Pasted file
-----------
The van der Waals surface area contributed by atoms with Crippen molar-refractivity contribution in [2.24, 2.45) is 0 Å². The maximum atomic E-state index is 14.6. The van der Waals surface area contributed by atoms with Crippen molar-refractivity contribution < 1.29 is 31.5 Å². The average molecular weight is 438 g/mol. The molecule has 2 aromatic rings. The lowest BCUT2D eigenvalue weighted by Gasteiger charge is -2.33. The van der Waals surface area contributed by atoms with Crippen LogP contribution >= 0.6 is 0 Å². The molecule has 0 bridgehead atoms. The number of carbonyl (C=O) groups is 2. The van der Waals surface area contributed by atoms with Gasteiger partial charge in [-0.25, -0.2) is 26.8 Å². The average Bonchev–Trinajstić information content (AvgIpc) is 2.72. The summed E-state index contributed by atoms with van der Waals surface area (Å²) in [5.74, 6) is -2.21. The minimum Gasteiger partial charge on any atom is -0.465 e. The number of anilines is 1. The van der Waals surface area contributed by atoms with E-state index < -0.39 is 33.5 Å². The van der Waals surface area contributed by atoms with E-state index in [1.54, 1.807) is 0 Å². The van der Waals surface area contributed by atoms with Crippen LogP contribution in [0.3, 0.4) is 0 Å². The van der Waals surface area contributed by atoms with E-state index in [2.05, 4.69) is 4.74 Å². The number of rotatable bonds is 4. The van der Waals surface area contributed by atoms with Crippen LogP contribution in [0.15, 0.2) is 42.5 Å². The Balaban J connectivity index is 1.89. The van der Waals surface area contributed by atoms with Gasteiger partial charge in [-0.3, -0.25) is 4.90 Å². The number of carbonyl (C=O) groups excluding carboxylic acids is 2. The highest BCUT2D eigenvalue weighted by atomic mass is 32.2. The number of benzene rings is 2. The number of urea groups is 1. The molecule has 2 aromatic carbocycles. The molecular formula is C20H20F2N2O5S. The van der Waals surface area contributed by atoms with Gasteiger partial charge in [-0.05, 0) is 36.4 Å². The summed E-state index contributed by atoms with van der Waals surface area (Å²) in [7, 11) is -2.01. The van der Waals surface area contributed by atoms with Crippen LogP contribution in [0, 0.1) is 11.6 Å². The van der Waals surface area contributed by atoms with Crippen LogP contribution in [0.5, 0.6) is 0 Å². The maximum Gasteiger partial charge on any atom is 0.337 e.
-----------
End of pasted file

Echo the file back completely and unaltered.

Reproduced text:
The van der Waals surface area contributed by atoms with Crippen molar-refractivity contribution in [2.24, 2.45) is 0 Å². The maximum atomic E-state index is 14.6. The van der Waals surface area contributed by atoms with Crippen molar-refractivity contribution < 1.29 is 31.5 Å². The average molecular weight is 438 g/mol. The molecule has 2 aromatic rings. The lowest BCUT2D eigenvalue weighted by Gasteiger charge is -2.33. The van der Waals surface area contributed by atoms with Crippen LogP contribution >= 0.6 is 0 Å². The molecule has 0 bridgehead atoms. The number of carbonyl (C=O) groups is 2. The van der Waals surface area contributed by atoms with Gasteiger partial charge in [-0.25, -0.2) is 26.8 Å². The average Bonchev–Trinajstić information content (AvgIpc) is 2.72. The summed E-state index contributed by atoms with van der Waals surface area (Å²) in [5.74, 6) is -2.21. The minimum Gasteiger partial charge on any atom is -0.465 e. The number of anilines is 1. The van der Waals surface area contributed by atoms with E-state index < -0.39 is 33.5 Å². The van der Waals surface area contributed by atoms with E-state index in [1.54, 1.807) is 0 Å². The van der Waals surface area contributed by atoms with Crippen LogP contribution in [0.3, 0.4) is 0 Å². The van der Waals surface area contributed by atoms with E-state index in [2.05, 4.69) is 4.74 Å². The number of rotatable bonds is 4. The van der Waals surface area contributed by atoms with Crippen LogP contribution in [0.15, 0.2) is 42.5 Å². The Balaban J connectivity index is 1.89. The van der Waals surface area contributed by atoms with Gasteiger partial charge in [-0.3, -0.25) is 4.90 Å². The number of carbonyl (C=O) groups excluding carboxylic acids is 2. The highest BCUT2D eigenvalue weighted by atomic mass is 32.2. The number of benzene rings is 2. The number of urea groups is 1. The molecule has 2 aromatic carbocycles. The molecular formula is C20H20F2N2O5S. The van der Waals surface area contributed by atoms with Gasteiger partial charge in [-0.05, 0) is 36.4 Å². The summed E-state index contributed by atoms with van der Waals surface area (Å²) in [7, 11) is -2.01. The van der Waals surface area contributed by atoms with Crippen LogP contribution in [0, 0.1) is 11.6 Å². The van der Waals surface area contributed by atoms with Crippen LogP contribution in [0.5, 0.6) is 0 Å². The maximum Gasteiger partial charge on any atom is 0.337 e.